BOOK I. (FOLIO), Chapter II. (RIGHT WHALE). — In one respect this is the most venerable of the leviathans, being the one first regularly hunted by man. It yields the article commonly known as whalebone or baleen; and the oil specially known as "whale oil," an inferior article in commerce. Among the fishermen, he is indiscriminately designated by all the following titles: The Whale; the Greenland Whale; the Black Whale; the Great Whale; the True Whale; the Right Whale. There is a deal of obscurity concerning the identity of the species thus multitudinously baptised. What then is the whale, which I include in the second species of my Folios? It is the Great Mysticetus of the English naturalists; the Greenland Whale of the English whalemen; the Baliene Ordinaire of the French whalemen; the Growlands Walfish of the Swedes. It is the whale which for more than two centuries past has been hunted by the Dutch and English in the Arctic seas; it is the whale which the American fishermen have long pursued in the Indian ocean, on the Brazil Banks, on the Nor' West Coast, and various other parts of the world, designated by them Right Whale Cruising Grounds.

Some pretend to see a difference between the Greenland whale of the English and the right whale of the Americans. But they precisely agree in all their grand features; nor has there yet been presented a single determinate fact upon which to ground a radical distinction. It is by endless subdivisions based upon the most inconclusive differences, that some departments of natural history become so repellingly intricate. The right whale will be elsewhere treated of at some length, with reference to elucidating the sperm whale.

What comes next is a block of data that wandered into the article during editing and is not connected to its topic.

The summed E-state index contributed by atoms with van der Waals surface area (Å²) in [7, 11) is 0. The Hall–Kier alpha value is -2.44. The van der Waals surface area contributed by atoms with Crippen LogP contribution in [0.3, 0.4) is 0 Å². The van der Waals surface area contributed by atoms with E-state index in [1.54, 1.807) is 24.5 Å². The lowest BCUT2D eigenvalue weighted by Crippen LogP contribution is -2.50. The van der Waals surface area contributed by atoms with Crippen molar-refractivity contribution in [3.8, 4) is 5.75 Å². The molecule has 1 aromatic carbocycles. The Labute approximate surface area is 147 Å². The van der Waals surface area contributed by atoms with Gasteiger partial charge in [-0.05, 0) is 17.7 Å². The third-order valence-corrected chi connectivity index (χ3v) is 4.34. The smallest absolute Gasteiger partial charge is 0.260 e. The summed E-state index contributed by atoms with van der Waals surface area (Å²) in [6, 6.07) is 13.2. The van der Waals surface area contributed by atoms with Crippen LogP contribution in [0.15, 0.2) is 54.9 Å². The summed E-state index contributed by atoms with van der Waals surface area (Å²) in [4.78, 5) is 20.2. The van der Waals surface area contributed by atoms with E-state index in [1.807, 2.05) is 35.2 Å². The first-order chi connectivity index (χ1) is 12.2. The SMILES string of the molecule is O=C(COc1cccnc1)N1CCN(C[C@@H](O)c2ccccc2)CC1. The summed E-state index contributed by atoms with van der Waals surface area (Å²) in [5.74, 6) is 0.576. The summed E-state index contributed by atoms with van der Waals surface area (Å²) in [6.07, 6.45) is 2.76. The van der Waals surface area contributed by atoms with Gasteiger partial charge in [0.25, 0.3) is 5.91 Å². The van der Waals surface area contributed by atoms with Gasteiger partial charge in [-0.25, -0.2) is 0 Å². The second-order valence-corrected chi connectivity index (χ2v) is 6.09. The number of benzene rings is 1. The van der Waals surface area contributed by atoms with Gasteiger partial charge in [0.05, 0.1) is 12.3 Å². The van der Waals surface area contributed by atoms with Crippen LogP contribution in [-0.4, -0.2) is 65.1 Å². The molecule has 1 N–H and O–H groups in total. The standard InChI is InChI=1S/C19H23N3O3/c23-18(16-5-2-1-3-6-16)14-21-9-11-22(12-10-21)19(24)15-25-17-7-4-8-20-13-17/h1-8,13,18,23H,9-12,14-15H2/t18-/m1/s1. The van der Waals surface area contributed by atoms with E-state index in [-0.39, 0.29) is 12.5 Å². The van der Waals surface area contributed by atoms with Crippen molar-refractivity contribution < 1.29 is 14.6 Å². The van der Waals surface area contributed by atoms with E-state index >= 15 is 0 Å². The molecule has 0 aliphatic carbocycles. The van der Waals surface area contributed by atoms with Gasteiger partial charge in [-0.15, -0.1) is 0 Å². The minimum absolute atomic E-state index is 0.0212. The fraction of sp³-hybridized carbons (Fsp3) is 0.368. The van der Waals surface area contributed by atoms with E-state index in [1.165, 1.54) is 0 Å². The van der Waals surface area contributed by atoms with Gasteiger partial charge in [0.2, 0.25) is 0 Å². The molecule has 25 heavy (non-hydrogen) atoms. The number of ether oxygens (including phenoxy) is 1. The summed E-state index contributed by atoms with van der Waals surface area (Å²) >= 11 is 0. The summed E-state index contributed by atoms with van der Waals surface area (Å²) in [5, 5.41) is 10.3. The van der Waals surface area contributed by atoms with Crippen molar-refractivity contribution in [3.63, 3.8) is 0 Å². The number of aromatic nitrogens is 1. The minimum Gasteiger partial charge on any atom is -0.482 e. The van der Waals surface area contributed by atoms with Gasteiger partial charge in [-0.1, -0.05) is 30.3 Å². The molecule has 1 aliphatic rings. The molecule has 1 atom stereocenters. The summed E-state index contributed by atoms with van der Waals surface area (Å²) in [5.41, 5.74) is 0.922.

BOOK I. (FOLIO), Chapter III. (FIN-BACK). — Under this head I reckon a monster which, by the various names of Fin-Back, Tall-Spout, and Long-John, has been seen almost in every sea and is commonly the whale whose distant jet is so often descried by passengers crossing the Atlantic, in the New York packet-tracks. In the length he attains, and in his baleen, the Fin-back resembles the right whale, but is of a less portly girth, and a lighter colour, approaching to olive. His great lips present a cable-like aspect, formed by the intertwisting, slanting folds of large wrinkles. His grand distinguishing feature, the fin, from which he derives his name, is often a conspicuous object. This fin is some three or four feet long, growing vertically from the hinder part of the back, of an angular shape, and with a very sharp pointed end. Even if not the slightest other part of the creature be visible, this isolated fin will, at times, be seen plainly projecting from the surface. When the sea is moderately calm, and slightly marked with spherical ripples, and this gnomon-like fin stands up and casts shadows upon the wrinkled surface, it may well be supposed that the watery circle surrounding it somewhat resembles a dial, with its style and wavy hour-lines graved on it. On that Ahaz-dial the shadow often goes back. The Fin-Back is not gregarious. He seems a whale-hater, as some men are man-haters. Very shy; always going solitary; unexpectedly rising to the surface in the remotest and most sullen waters; his straight and single lofty jet rising like a tall misanthropic spear upon a barren plain; gifted with such wondrous power and velocity in swimming, as to defy all present pursuit from man; this leviathan seems the banished and unconquerable Cain of his race, bearing for his mark that style upon his back. From having the baleen in his mouth, the Fin-Back is sometimes included with the right whale, among a theoretic species denominated WHALEBONE WHALES, that is, whales with baleen. Of these so called Whalebone whales, there would seem to be several varieties, most of which, however, are little known. Broad-nosed whales and beaked whales; pike-headed whales; bunched whales; under-jawed whales and rostrated whales, are the fishermen's names for a few sorts.